London Bus Pal

It’s not all about being a great developer

Building a great app and making it a success on the app store, requires you to be much more than just a good developer. We often think that all you need is a good idea and some good development skills, but I can assure you, a successful app requires much more than that.

If you are considering publishing your own apps, here some of the things you might want to think about other than just the development aspect – together with good development, you need to also either learn these skills or source them from somewhere to make your app a success:

  • Market research: Are you building something that people will find useful? Are you just cloning something else which has already been done – in which case, what will make your app different?
  • Product management: A good product manager will tell you to focus your efforts on the most important things first and try to guide you to not waste time on things which are not important or not important immediately.
  • Testing: Do not underestimate testing. Especially as an independent developer, it is really difficult to test your own work, but it has to be done. There is nothing worse than a breaking bug making it all the way into production. You need to step away from the code and try and break your app.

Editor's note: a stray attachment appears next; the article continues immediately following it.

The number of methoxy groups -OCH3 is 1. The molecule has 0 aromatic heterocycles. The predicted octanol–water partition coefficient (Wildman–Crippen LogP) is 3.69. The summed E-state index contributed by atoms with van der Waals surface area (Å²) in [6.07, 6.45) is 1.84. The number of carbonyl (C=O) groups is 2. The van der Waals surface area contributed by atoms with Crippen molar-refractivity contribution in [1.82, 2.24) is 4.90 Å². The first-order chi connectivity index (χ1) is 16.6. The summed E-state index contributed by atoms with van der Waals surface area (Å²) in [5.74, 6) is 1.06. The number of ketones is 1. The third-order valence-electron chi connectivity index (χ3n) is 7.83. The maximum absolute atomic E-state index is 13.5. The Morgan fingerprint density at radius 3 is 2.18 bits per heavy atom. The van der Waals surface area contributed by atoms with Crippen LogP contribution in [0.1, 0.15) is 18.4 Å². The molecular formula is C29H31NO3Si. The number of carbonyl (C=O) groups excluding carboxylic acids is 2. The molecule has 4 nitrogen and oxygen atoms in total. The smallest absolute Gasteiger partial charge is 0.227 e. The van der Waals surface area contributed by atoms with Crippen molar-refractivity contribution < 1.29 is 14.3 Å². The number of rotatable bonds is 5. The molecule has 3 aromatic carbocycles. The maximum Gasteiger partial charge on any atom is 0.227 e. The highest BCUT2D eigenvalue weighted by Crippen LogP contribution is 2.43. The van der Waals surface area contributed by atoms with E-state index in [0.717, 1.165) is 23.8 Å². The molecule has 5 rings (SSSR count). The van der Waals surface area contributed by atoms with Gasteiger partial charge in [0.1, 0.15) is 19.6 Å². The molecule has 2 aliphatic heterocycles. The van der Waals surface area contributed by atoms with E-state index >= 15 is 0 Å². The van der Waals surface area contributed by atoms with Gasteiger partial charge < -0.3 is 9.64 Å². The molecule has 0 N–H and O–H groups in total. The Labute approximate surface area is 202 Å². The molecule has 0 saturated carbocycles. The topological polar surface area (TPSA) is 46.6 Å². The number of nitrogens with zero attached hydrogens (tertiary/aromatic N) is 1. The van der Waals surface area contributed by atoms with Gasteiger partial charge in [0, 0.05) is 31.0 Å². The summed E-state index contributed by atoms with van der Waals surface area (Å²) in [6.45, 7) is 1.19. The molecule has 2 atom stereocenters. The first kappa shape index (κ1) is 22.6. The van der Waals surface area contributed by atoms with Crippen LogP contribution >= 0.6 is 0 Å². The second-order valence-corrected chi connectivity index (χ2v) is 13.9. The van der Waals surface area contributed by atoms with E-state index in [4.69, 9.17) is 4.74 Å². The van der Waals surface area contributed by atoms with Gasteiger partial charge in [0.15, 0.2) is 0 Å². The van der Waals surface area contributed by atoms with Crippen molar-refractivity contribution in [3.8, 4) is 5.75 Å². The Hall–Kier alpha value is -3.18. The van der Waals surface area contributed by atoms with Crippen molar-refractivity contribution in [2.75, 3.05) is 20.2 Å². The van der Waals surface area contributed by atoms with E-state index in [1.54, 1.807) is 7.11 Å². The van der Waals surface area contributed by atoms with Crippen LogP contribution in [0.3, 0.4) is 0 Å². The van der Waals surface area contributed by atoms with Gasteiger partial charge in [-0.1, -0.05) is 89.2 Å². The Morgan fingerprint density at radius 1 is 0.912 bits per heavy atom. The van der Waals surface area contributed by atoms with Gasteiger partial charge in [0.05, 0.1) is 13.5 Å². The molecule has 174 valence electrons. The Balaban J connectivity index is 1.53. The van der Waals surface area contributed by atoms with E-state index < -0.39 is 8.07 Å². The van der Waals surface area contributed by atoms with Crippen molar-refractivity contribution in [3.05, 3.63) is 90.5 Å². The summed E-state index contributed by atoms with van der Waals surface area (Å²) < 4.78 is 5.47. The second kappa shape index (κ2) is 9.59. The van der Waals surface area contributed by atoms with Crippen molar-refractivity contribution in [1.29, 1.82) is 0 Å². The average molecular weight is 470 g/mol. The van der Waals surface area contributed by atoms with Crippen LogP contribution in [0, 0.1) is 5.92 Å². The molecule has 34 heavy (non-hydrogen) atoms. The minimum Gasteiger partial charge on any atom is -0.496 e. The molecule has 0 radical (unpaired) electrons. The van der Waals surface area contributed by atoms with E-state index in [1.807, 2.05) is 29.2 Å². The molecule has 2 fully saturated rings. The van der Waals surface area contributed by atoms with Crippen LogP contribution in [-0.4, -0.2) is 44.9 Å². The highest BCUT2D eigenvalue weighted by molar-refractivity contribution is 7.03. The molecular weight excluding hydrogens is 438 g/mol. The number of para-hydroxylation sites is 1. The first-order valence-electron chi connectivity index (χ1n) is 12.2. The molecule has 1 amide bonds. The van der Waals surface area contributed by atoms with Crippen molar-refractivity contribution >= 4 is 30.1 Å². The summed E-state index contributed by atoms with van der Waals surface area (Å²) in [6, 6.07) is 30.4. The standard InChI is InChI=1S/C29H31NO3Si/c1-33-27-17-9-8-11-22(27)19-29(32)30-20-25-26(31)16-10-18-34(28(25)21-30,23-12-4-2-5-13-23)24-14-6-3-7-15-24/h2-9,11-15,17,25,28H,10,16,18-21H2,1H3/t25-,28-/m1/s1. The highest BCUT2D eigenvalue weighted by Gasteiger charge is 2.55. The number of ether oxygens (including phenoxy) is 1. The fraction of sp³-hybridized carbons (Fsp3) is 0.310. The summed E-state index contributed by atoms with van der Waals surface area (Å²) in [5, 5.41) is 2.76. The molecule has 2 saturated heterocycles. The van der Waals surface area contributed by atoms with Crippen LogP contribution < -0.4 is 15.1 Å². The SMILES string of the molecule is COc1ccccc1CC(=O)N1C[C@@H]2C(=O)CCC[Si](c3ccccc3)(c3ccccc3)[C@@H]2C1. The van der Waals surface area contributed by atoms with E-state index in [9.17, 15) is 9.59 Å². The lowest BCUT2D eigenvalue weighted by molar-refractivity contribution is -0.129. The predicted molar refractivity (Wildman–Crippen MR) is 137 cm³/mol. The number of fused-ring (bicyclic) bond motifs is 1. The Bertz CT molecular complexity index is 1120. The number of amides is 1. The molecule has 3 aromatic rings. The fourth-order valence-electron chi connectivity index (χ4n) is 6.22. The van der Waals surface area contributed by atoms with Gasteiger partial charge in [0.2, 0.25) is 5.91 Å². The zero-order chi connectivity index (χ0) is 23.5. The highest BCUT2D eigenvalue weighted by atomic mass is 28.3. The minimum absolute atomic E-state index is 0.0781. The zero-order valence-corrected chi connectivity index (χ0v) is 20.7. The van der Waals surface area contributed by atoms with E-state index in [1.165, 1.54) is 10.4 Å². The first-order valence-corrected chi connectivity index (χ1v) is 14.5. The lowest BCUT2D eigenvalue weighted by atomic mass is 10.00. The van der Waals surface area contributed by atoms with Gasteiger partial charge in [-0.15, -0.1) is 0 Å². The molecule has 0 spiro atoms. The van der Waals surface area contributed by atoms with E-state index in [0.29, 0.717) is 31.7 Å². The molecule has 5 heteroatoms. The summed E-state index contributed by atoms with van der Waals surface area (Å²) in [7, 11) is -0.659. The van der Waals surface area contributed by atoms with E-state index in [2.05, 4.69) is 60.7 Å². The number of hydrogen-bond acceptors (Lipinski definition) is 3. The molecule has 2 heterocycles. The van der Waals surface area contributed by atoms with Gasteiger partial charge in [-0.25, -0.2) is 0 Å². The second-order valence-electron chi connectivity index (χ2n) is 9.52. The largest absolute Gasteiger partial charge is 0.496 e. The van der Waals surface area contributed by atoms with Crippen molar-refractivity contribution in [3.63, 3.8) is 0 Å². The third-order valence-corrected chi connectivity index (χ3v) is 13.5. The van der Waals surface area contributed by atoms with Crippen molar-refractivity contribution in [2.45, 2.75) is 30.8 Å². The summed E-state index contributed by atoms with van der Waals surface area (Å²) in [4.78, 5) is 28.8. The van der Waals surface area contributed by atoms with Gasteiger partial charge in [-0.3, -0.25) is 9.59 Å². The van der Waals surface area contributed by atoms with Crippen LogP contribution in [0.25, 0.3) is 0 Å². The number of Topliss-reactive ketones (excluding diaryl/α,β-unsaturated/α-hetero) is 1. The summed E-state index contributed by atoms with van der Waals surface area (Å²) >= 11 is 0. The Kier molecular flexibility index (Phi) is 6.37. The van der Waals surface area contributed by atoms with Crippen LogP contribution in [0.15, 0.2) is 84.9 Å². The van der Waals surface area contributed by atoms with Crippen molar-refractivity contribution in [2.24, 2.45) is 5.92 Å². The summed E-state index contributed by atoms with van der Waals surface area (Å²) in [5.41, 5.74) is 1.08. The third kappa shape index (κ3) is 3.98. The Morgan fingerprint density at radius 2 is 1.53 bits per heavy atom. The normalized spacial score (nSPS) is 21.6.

• User experience: When you develop an app, using it is quite easy, because you know how you made it. Have you considered what your app will look like to a user the first time they open it? I know my app exceptionally well and it always surprises me to watch other users use it.
  • Graphic design and UI design: This is something I struggle with a little bit, but I still give it a go (I do this so that I can get better at it). Publishing an app on the app store with an ugly icon or ugly user interface will immediately lose you points. As this is what a user sees immediately, I would even consider paying someone else to do it for me, but not before giving it a go myself first.
  • Marketing: Once your app works really well and you have published it, you are just waiting for people to download it. This really doesn’t happen by itself and you need to put effort in to get people to use your app.
  • Support: Things are going to break. You need the ability to look after your users and help them out. This can range wildly from code fixes, to explaining to them what they are doing wrong, updating your app to make it easier for users and so on.
  • Public relations: Once you are on the app store, you have gone public. Users are going to applaud you, they are going to criticise you, they are going to troll you. Especially when things go wrong, you need to be there for your users – this can be a tough one to do.